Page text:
Americans Are Greater Together

Leo Gerard

It wasn’t so much a vote as a proclamation of ideology last Thursday when Republicans filibustered Obama’s nominee to lead the Consumer Financial Protection Bureau.

The rebuff had nothing to do with the person, Richard Cordary, who even Republican Senator Orrin Hatch said appeared well qualified. Rather, it was part of the GOP campaign to hobble the agency created to safeguard borrowers from dodgy payday lenders and predatory mortgage salesmen.

The GOP thwarts regulatory agencies in order to enforce its “you’re on your own” philosophy. That is, each citizen, like an island, fends for himself in a world where the invisible hand of the market serves as regulator. Democrats believe something very different. They espouse the principles set out by President Teddy Roosevelt in his 1910 speech in Osawatomie, Kan., and echoed by President Obama in his address there last week. That is America and Americans are better when citizens work together and watch out for each other, that cooperating invigorates the individual, the economy and the nation, and that primacy is in people and profit is subordinate.

The late Senator Paul Wellstone expressed the essential sentiment most succinctly:

“We all do better when we all do better.”

Republicans don’t ascribe to that. They want to set up a country where every person is responsible for every aspect of daily life, from ensuring drinking water is safe to reducing workplace hazards. The GOP wants to shred regulations that protect citizens, even eliminate the federal agencies that enforce them. Congressional Republicans have worked to defund the Environmental Protection Agency, a move that would “empower” each citizen to persuade big industrial polluters to limit the particulates, mercury, arsenic, cadmium and lead belching from smokestacks.

Republican presidential candidate Newt Gingrich said he’d reverse laws forbidding child labor –the same regulations Teddy Roosevelt endorsed to keep youngsters in classrooms and out of factories. In a nation deeply concerned about the quality of schools and the quantity of imported oil, GOP candidate Rick Perry plans to close the Education and Energy departments. Republican candidate Ron Paul would abolish the Federal Emergency Management Agency, the organization citizens created to aid fellow Americans who fall victim to natural disasters like hurricanes, tornadoes and floods.

But that’s just the point: Republicans don’t believe Americans should help each other – they should only help themselves. In the GOP view, greed and selfishness aren’t sins. They’re virtues.

That’s a new fangled philosophy for Republicans, however. Wealthy Republican Teddy Roosevelt, a big game hunter and war hero who led the Rough Riders up San Juan Hill to win the Spanish-American War, might be expected to be a rugged individualist of the go-it-alone ilk promoted by today’s GOP. But he wasn’t. He counseled against a cult of individualism, writing:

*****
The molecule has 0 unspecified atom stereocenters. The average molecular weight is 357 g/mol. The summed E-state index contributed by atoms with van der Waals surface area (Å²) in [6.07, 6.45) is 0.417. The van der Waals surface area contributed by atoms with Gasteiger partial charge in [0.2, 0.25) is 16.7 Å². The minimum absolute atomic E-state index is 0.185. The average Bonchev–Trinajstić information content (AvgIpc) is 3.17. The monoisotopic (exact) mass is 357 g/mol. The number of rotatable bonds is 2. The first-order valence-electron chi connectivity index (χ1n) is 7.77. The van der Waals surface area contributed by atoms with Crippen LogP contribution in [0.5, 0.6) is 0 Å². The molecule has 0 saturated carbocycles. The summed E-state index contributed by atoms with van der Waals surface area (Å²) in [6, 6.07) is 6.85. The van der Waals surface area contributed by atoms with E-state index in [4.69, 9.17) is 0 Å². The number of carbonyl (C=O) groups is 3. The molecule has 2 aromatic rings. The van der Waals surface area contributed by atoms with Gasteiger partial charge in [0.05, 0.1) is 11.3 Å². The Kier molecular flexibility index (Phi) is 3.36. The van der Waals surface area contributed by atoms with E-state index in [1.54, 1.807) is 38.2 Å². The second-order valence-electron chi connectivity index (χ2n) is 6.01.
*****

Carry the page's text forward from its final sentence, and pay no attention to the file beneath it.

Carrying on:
“The fundamental rule in our national life – the rule which underlies all others – is that, on the whole, and in the long run, we shall go up or down together.”

The concept is citizens working together for their mutual benefit and the advancement of their nation. American citizenship is not, Roosevelt said in his New Nationalism Address in Osawatomie in 1910, all about individual enrichment:

“Those who oppose all reform will do well to remember that ruin in its worst form is inevitable if our national life brings us nothing better than swollen fortunes for the few and the triumph in both politics and business of a sordid and selfish materialism.”

That could have come from the mouth of an Occupy Wall Street protester.

Then there’s this from Roosevelt in Osawatomie on regulation:

“This, I know, implies a policy of a far more active governmental interference with social and economic conditions in this country than we have yet had, but I think we have got to face the fact that such an increase in governmental control is now necessary.”

His purpose was to ensure equal opportunity for all people who work hard, he said:

“I stand for the square deal. But when I say that I am for the square deal, I mean not merely that I stand for fair play under the present rules of the game, but that I stand for having those rules changed so as to work for a more substantial equality of opportunity and of reward for equally good service.”

One hundred and one years later in Osawatomie, President Obama reiterated those sentiments. He talked about how in the 75 years after Roosevelt’s speech, America moved toward fulfilling the Rough Rider’s goals. The nation decreased income inequality and increased opportunity. Hard work paid off, and anyone who strived could succeed. This gave rise to the largest middle class and strongest economy in world history.

But, over the past 25 years, this progress eroded. Income inequality rose dramatically. Simultaneously, opportunity diminished. The middle class shrank as hard work too frequently stopped paying off.

How to restore opportunity and shared prosperity is, Obama said, “the defining issue of our time.” Roosevelt sought it through the square deal. Obama called for something similar:

“I believe that this country succeeds when everyone gets a fair shot, when everyone does their fair share, and when everyone plays by the same rules. Those aren’t Democratic or Republican values; 1 percent or 99 percent values. They are American values, and we have to reclaim them.”

Obama rebuked on-your-own selfishness and greed, saying each American has a stake in the success of all Americans:

“We are greater together than we are on our own.”

Comments